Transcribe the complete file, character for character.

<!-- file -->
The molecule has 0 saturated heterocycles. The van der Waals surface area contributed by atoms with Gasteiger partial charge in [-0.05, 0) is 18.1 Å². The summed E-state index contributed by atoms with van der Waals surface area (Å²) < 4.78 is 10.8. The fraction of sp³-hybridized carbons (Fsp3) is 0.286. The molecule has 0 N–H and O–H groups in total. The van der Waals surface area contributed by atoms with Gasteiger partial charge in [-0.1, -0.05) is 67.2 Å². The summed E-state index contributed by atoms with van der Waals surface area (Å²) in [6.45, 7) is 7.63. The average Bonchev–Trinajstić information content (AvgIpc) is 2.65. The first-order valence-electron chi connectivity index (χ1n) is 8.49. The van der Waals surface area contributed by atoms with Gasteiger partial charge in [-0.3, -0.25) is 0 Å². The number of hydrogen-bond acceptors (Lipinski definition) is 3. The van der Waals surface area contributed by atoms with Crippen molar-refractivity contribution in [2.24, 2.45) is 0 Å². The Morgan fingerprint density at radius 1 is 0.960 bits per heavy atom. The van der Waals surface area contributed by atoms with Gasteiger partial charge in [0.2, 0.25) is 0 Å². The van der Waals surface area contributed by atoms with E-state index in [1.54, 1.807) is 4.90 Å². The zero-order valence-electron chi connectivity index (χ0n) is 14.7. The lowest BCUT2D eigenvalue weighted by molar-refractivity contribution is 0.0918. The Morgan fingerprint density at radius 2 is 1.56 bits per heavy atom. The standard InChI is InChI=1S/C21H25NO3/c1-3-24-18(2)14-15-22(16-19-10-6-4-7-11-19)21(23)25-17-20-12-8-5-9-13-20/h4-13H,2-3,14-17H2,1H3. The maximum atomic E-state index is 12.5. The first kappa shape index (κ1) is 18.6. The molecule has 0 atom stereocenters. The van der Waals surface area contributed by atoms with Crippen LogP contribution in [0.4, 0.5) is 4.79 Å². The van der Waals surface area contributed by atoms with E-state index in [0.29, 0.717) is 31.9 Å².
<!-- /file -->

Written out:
The molecule has 0 saturated heterocycles. The van der Waals surface area contributed by atoms with Gasteiger partial charge in [-0.05, 0) is 18.1 Å². The summed E-state index contributed by atoms with van der Waals surface area (Å²) < 4.78 is 10.8. The fraction of sp³-hybridized carbons (Fsp3) is 0.286. The molecule has 0 N–H and O–H groups in total. The van der Waals surface area contributed by atoms with Gasteiger partial charge in [-0.1, -0.05) is 67.2 Å². The summed E-state index contributed by atoms with van der Waals surface area (Å²) in [6.45, 7) is 7.63. The average Bonchev–Trinajstić information content (AvgIpc) is 2.65. The first-order valence-electron chi connectivity index (χ1n) is 8.49. The van der Waals surface area contributed by atoms with Gasteiger partial charge in [-0.3, -0.25) is 0 Å². The number of hydrogen-bond acceptors (Lipinski definition) is 3. The van der Waals surface area contributed by atoms with Crippen molar-refractivity contribution in [2.24, 2.45) is 0 Å². The Morgan fingerprint density at radius 1 is 0.960 bits per heavy atom. The van der Waals surface area contributed by atoms with Gasteiger partial charge in [0.2, 0.25) is 0 Å². The van der Waals surface area contributed by atoms with E-state index in [1.54, 1.807) is 4.90 Å². The zero-order valence-electron chi connectivity index (χ0n) is 14.7. The lowest BCUT2D eigenvalue weighted by molar-refractivity contribution is 0.0918. The Morgan fingerprint density at radius 2 is 1.56 bits per heavy atom. The standard InChI is InChI=1S/C21H25NO3/c1-3-24-18(2)14-15-22(16-19-10-6-4-7-11-19)21(23)25-17-20-12-8-5-9-13-20/h4-13H,2-3,14-17H2,1H3. The maximum atomic E-state index is 12.5. The first kappa shape index (κ1) is 18.6. The molecule has 0 atom stereocenters. The van der Waals surface area contributed by atoms with Crippen LogP contribution in [0.4, 0.5) is 4.79 Å². The van der Waals surface area contributed by atoms with E-state index in [0.29, 0.717) is 31.9 Å².